Saving Vs. Spending

This week’s article asks the question, “When do you stop saving and start enjoying the fruits of your labor?” We could help you understand at what age you can start to transition from saver to spender. It could mean the difference between: A retirement of constant penny-pinching and being stuck in saving mode. A retirement that includes vacations, seeing your friends & family, and allowing yourself to ENJOY your retirement full of valuable experiences. The article explains, “You’ve done all the right things—financially speaking, at least—in saving for retirement. You started saving early to take advantage of the power of

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Is Your Social Security Check Going to be Enough For You?

Whether you’re recently retired, nearing retirement, or a few years in, an annuity can help build tax-deferred savings. Why is that important? Annuities can provide a guaranteed lifetime income to supplement your social security. According to a Gallup poll, 85% of investors “strongly agree that it’s important to have a guaranteed income stream in retirement to supplement Social Security” and 61% strongly or somewhat agree they are willing to give up access to some money in order to provide for a guaranteed retirement income stream.” If you’re nervous that your social security check won’t be enough for you during retirement,

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social security check

Did you know?

Did you know that 40.2% of older Americans have Social Security as their only income?* We believe in supplementing your retirement with additional income you can’t outlive. Call us if you are interested in learning more about a product that provides this. Protect your principal from market losses, and generate a lifetime income. We’re always here to help.  *National Institute on Retirement Security, “Examining the Nest Egg: The Sources of Retirement Income for Older Americans,” January 2020

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outliving your retirement

The Stanford Longevity Project Looks at Annuities

This week’s article references a topic we have been reflecting on over the past few months and that is the understanding that “retirees face a number of challenges to their financial security, including living longer and facing the danger of depleting their savings too soon. The pandemic has further threatened retirement nest eggs, as a growing number of people have needed to take Social Security benefits early, before full retirement age, thus reducing those payments in the long run.” You may be interested in a study by Principal Financial Group in conjunction with the Stanford Longevity Project that discusses these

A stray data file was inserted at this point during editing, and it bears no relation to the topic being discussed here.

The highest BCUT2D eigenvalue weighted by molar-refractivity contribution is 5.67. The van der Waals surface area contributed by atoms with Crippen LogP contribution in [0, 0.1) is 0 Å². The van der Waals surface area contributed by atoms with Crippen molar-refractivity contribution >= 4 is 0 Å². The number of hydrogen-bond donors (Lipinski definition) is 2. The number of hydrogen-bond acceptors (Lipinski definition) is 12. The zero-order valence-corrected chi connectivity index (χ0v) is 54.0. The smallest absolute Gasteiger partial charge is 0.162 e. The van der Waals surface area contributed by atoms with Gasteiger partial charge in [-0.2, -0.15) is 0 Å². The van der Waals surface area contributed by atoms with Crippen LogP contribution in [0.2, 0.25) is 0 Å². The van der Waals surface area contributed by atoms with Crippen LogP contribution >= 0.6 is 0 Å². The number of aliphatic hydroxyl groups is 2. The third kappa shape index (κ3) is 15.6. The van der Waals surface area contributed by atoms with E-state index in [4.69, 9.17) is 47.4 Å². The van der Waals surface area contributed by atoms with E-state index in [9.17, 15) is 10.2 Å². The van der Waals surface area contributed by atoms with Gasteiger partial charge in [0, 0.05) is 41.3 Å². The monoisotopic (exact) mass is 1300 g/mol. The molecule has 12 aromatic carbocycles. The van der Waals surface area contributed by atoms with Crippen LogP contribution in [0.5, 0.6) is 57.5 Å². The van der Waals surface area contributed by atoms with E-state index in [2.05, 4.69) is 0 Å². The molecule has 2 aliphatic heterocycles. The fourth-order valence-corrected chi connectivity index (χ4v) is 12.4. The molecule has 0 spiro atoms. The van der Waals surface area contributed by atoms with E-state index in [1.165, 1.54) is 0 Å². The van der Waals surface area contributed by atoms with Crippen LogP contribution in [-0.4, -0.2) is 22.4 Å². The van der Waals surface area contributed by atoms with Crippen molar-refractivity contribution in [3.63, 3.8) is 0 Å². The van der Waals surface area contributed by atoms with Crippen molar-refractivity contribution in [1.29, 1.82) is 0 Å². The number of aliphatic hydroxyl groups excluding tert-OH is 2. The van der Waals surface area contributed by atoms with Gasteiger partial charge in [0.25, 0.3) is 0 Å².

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Claiming Social Security

Marshmallows and Social Security

I thought you would enjoy this week’s article as it explains the old “marshmallow test” in answering the question of “should US retirees delay claiming Social Security until age 70, even if they have to spend savings until then?” You may ask “What do Social Security benefits and marshmallows have in common? When placed squarely in front of most people, both are hard to resist.” “Almost everyone knows about the famous “marshmallow test.” In the late 1960s, Dr. Walter Mischel of Stanford put marshmallows under the noses of preschoolers and asked them to wait 15 minutes before popping them in

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Decide when to start

So many people are talking about retiring and hoping to do it soon that I thought to share with you an article that discusses those items in a check list form that you need to think about and pick the choices that work best for your situation. While medicare coverage begins at age 65 regardless of your Social Security full retirement age, when you start to collect on your Social Security benefits is much more within your control. So is purchasing a product that can provide you with additional income, in a form that you can’t outlive it. Take a

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More Fiscally Conservative Yet Simultaneously More Freeing

More Fiscally Conservative Yet Simultaneously More Freeing This week’s article tells a story we are all too familiar with: “Approaching retirement at age 65, John and Jill Smith realized their monthly income from Social Security and pensions total $700 less than their fixed expenses. They have savings to fill the gap, but worry that their nest egg may not be sufficient to cover both their fixed expenses and their annual travel plans — especially if they are fortunate enough to enjoy a long retirement. Prudent investors often tackle this problem by becoming ultra conservative with their money. They commit to

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Some Critical Moves

This week’s article points out that “Social Security payments are one of the biggest assets that most people have,” and “how you handle that income has an important impact on an overall plan.” A “critical move” that is highlighted is not only to know your full retirement age and to weigh the advantages of delaying your Social Security benefits, but to “coordinate the timing of benefit claims with your spouse.” A law “phases out a strategy known as restricting an application for spousal benefits, which could boost a couple’s total payout by tens of thousands of dollars.” Call us if

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